Wednesday, September 1, 2010

BOOKS, RUBBER BANDS AND WOBBLIES

I'm with that great writer and philosopher Voltaire, who declared that work banishes the three great evils of boredom, vice and poverty. Especially boredom. Never mind the lucrative, fancy-sounding but boring jobs, just leave me the perilous and satisfying ones. All the jobs I've really enjoyed, and stayed in longest, have been busy, stressful, unpredictable, full of variety, crisis-ridden, exhilarating and challenging. Bookselling for example.

Anyone looking for a cosy little job should look somewhere other than a bookshop. There might be an air of quiet busy-ness, and outsiders could be forgiven for thinking that bookselling is a genteel trade, that no one gets their hands dirty, that the most strenuous part of the day might be wafting a feather duster over the shelves. Ha.

It is not a soft option. It takes stamina, an ability to hold a colossal amount of information in your head, and the constitution of a stevedore. The art of balancing leaning towers of books on each arm while running up and down stairs is in the job description. Multi-tasking was probably invented in a bookshop. Everyone, except possibly the packer, is expected to be able to step into any job if necessary.

Books are heavy and do not arrange themselves neatly on the shelves. They come literally by the truck-load and unpacking them is hard, dusty work. A proper bookseller's eyes light up at the whump of huge sacks thudding onto the loading dock. Booksellers are identified instantly by the tough rubber bands - essential tools of the trade, for snapping around bundles of books - on each wrist instead of bling.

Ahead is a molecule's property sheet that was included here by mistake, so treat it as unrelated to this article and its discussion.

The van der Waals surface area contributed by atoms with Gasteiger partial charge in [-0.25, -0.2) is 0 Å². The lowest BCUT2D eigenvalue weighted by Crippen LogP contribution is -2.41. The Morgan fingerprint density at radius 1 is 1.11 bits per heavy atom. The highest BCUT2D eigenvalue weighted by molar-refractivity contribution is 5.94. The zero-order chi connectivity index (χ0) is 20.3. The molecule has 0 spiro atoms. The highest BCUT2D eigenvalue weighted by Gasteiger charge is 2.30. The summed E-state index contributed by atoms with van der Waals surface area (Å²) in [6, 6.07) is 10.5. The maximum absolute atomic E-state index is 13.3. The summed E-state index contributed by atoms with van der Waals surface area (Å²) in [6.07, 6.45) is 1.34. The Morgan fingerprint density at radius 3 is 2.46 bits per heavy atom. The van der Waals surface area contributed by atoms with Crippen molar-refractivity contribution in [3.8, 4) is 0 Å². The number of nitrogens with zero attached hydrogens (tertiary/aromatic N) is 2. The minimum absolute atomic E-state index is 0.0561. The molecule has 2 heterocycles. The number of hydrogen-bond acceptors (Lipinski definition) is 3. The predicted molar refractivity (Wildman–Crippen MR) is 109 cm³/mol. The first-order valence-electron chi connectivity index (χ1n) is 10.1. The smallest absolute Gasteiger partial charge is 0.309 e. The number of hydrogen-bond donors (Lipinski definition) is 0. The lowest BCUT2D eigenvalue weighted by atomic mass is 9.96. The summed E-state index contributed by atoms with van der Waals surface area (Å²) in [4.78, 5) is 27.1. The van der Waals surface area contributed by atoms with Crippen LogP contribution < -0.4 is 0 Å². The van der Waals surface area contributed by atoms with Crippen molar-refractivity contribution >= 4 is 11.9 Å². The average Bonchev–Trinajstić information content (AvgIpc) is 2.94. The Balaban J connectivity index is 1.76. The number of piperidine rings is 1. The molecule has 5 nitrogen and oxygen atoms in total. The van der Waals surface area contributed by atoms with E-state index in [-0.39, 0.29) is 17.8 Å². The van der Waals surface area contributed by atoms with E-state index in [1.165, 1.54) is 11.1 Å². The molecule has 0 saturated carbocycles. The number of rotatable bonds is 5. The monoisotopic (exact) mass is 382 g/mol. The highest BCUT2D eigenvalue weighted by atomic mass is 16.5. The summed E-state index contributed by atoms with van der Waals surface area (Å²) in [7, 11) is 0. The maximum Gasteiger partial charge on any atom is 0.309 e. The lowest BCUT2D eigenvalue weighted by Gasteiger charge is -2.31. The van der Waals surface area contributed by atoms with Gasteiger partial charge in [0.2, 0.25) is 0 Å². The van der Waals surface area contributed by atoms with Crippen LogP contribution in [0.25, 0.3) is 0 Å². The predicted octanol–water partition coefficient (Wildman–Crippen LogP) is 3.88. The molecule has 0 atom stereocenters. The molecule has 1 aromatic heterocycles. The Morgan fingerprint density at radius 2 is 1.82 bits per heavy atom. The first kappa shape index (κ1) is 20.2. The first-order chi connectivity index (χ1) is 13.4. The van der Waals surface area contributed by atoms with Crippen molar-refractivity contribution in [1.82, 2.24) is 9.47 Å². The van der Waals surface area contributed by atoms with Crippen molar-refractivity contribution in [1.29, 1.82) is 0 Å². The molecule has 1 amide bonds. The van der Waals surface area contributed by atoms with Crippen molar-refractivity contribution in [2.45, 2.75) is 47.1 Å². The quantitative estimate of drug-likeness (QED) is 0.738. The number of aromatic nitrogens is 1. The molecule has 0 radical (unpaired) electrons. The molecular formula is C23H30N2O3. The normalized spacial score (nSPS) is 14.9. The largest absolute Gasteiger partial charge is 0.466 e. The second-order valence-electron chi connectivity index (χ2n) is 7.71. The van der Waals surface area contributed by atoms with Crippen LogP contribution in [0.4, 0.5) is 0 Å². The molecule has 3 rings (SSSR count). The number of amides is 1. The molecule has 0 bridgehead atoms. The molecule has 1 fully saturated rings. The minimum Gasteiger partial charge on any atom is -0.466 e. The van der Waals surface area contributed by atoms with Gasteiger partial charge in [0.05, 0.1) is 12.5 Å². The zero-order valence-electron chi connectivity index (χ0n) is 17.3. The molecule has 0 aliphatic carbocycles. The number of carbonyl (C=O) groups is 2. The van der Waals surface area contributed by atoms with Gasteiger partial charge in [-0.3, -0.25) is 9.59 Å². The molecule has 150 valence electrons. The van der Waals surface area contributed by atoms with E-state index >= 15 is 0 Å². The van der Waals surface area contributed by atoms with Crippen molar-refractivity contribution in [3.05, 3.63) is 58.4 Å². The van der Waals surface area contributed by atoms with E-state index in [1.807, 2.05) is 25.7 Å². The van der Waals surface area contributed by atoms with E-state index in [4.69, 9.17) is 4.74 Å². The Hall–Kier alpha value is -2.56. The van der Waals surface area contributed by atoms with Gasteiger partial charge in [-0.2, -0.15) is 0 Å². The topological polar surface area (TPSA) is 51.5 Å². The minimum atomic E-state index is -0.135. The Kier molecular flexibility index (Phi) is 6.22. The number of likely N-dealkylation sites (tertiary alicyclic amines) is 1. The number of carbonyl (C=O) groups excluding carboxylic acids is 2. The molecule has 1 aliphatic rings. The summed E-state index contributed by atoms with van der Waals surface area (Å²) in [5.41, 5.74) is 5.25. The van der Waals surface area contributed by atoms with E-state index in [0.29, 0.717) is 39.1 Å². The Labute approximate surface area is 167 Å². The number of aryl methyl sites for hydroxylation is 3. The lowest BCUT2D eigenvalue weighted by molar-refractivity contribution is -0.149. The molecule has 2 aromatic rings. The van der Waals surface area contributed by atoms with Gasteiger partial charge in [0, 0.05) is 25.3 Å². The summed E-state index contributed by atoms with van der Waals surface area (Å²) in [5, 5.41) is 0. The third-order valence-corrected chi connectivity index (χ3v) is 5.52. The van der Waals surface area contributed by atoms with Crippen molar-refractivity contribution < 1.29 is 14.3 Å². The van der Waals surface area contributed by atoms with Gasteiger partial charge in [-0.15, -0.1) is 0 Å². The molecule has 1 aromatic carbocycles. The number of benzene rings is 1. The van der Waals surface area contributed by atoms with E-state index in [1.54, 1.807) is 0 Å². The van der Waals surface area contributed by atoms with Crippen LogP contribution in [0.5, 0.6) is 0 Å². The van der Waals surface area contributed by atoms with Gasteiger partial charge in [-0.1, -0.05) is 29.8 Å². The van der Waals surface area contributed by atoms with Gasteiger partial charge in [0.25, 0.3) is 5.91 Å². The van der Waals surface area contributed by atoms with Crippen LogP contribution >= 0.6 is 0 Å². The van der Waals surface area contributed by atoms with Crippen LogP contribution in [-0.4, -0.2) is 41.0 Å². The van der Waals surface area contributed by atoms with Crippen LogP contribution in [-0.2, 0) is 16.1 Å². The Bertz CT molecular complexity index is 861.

They are greedy readers, and Solomons of bookish wisdom. They are expected to know all the answers, or at least how to find out. Catalogues are practically bedtime reading so that customers are given good advice. For example grandparents, invariably beaming with pride because their toddling grandchildren are streets ahead of the pack when it comes to reading, are congratulated and guided towards The Cat in the Hat. People who have seen a book advertised but can't remember the title or the author must be pressed a little further until the problem is solved. Proper booksellers know that "Doctor Zhivago" does not belong in the medical section.

Wobblies are optional but in my experience rather frequent. We used to say that if you could last a week, you were at least on the way to becoming a proper bookseller. They tend to be articulate, opinionated and given to meaningful discussions in the tea-room or, in emergencies in one place I worked, in a cupboard under the stairs with the brooms, dusters and cardboard boxes. I remember some monumental scenes with people who couldn't control their tempers. One Irish girl, in her first week, didn't appreciate being asked to dust the shelves. "I'm not a skivvy!" she screamed, and there was a very public row - no question of retreating to the cupboard first - and she stomped out, never to return.

As a bookseller I don't remember ever being bored. As Noel Coward observed, work was much more fun than fun.

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